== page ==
Monday, November 2, 2009

We May Be Trapped - Kaidan (2007)

Not to be confused with its 1964 predecessor, Kaidan is a drama first and foremost. Its horror elements play sporadically throughout the film, and it's not about multiple ghost stories. Subsequently, it doesn't sit quietly next to the rest of director Hideo Nakata's body of work. If he tried to make it a morality play, I failed to see the practical application of its moral core (life is unfair; deal with it?). That being said, I was engrossed in the characters and setting, and the trademark Nakata eeriness reared its ugly (pretty) head less frequently as one would assume, but to similar great effect. In fact, I would argue that it does a much better job of creeping the fuck out of viewers since it takes the time to build around its central characters. I don't know about you, but I cared just enough about the main characters in Ringu and Dark Water to get the job done. But with Kaidan, I think the characters and their world took center stage. The horror elements came in due time, but only after sufficient time was spent setting up the why. The why is very important when trying to manipulate emotions. Kaidan succeeded mightily in manipulating mine.

A nameless narrator begins the film by telling of a sad and gruesome tale of murder. Soetsu Minagawa was an acupuncturist. He had two daughters which he rasied alone after his wife's passing. I guess times were hard for acupuncturists back then, because Minagawa decided to lend money with ridiculous interest rates as a side business. When I say ridiculous interest rates, I'm talking literally over 200%. I'd be pissed if I borrowed from that guy. But if I agreed to his terms, oh well, it sucks to be me. But Shinzaemon Fukai didn't see things as I would have. Fukai was a samurai who borrowed 30 yen from Minagawa at some point. Years later, Minagawa came calling to collect the debt. According to his utterly stupid interest rates, Fukai owed him 65 yen. Yes, the interest rate was that high. If Minagawa was a credit card company, he'd be above the pack. Regardless, the debt was there, plain and simple. What would any ordinary, honor-bound samurai do in that situation? Pay his debt? Hah, I say to you. Why, no, in that situation, Fukai did what any other self-respecting asshole would have done. He killed Minagawa and dumped his body in a lake. Right on: no more debt. Maybe Fukai's subsequent maddness and suicide had nothing to do with this ordeal, or maybe fate grabbed him by the balls and squeezed. Either way, the last laugh was with Minagawa (who did say he would come back and kill him).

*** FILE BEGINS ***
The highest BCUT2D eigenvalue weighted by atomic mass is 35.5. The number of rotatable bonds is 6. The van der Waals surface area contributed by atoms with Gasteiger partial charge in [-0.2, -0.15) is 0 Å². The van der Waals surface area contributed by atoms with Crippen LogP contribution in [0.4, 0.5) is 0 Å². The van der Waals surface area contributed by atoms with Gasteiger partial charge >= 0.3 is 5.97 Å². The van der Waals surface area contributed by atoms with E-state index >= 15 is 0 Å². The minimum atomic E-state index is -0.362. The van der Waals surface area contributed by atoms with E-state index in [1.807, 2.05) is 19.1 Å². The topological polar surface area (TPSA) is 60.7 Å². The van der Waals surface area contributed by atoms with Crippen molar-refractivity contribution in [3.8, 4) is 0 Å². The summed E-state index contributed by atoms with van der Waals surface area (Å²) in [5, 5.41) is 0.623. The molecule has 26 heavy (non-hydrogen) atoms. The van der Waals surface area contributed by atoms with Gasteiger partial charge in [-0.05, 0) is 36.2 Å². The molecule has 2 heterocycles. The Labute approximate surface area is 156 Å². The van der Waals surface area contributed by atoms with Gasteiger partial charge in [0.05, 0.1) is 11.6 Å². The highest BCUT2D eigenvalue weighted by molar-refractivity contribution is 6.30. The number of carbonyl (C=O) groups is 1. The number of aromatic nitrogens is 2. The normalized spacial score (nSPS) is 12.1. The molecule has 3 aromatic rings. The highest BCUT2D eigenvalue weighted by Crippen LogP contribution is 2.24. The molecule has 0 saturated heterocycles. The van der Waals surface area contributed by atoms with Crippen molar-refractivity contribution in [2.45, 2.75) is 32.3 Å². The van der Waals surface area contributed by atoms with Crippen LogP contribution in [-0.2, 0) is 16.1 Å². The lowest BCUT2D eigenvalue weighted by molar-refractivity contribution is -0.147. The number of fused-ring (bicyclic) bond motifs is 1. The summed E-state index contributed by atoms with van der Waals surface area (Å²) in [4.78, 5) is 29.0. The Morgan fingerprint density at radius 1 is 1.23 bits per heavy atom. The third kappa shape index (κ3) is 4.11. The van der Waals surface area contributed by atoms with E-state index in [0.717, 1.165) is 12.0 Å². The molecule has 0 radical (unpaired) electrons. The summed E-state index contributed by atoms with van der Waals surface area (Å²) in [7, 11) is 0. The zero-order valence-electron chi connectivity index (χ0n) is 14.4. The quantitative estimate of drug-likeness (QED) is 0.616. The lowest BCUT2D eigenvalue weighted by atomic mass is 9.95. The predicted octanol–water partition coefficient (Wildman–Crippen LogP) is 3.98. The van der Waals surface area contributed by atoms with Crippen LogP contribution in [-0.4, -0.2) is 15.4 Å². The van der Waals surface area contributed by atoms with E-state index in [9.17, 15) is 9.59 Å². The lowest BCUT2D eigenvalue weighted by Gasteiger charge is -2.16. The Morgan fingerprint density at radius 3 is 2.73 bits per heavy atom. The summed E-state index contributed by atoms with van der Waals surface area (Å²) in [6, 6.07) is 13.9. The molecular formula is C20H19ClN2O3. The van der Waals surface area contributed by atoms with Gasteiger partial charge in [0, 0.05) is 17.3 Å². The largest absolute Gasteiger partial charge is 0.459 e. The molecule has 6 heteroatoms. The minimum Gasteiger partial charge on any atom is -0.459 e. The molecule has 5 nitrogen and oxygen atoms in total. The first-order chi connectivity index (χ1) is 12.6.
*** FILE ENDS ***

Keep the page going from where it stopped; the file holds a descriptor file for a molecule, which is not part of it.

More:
So that whole schpeil is the backdrop for the rest of the film. Both families had children, and their fates will forever be intertwined. By intertwined, I mean horribly mangled together in a clusterfuck of sadness with spikes of joy. I'm talking face-disfiguring and murderous. Good times. Honestly, I wouldn't have it any other way. The film really plays out like a fantastic version of a low-rent melodrama. Its like all the peliculas and soap operas were somehow serviced with a complete and utter makeover; the cast replaced with believable actors; the plot toned down in every respectable way; yet the defiant fuck-you spirit to logic remains intact. Realistic in its intentions it's not; realistic in emotional appeal, it might very well be.

The film centrally deals with the rightful immaturity of one character (the younger male), and the incredulous immaturity of another (the older female). Both characters are linked by their familial pastimes, but neither one knows it. I tend to side with one in particular, but that might just be my overriding logical nature taking hold. Still, the chick is a bitch, and I wouldn't have put up with it. Basically, the daughter of the slain loansman becomes romantically envolved with the son of the asshole samurai. As fate would have it, the daughter of the loansmen has major issues and is obsessed with the samurai's son. He loves her as well, but not to the same extent that she does. She ends up dying, and the samurai's son can't live up to his promise he made to her before she passed. Honestly, it was a shit promise from the get-go, and I wouldn't hold him to it if it were up to me. But I'm not a psycho hose beast, so what do I know?

A walk in the pouring rain out in the middle of nowhere is a great romantic getaway.

The film has its fair share of Days of our Lives moments - double-crossings from characters who aren't even in the film save for this particular plot point - but it doesn't get bogged down in the minutia of randomness that daytime television succumbs to. Its characters, while not necessarily likeable, make the story worthwhile. I really don't think the main dude deserved any of what was coming to him, but that didn't hinder my engagement with what was going on. I think that's a testament to Hideo Nakata, who manages to keep a lot of his subtle horror intact while creating a much better overall dramatic experience. The one thing I'll knock the film for is the narrator. He's only used twice in the film - once in the beginning, and once about 3/4ths of the way through. The beginning was very much suited for narration. The second time it happens, not so much. It almost takes away from what the film tried to accomplish with the narration. Almost. It didn't distract me too much from what was going on, but instead just enough to notice. Oh well; no one is perfect, unless your name is Ridley Scott.

If you're looking for a straight-up J-horror movie, then most definitely look elsewhere. But if you want to experience a lot of what the best of J-horror has to offer, while at the same time getting a great dramatic, character-driven film, then Kaidan is your ticket. Just don't fall in love with it only to move on to other projects. If you end up without a head, at the very least don't blame me.

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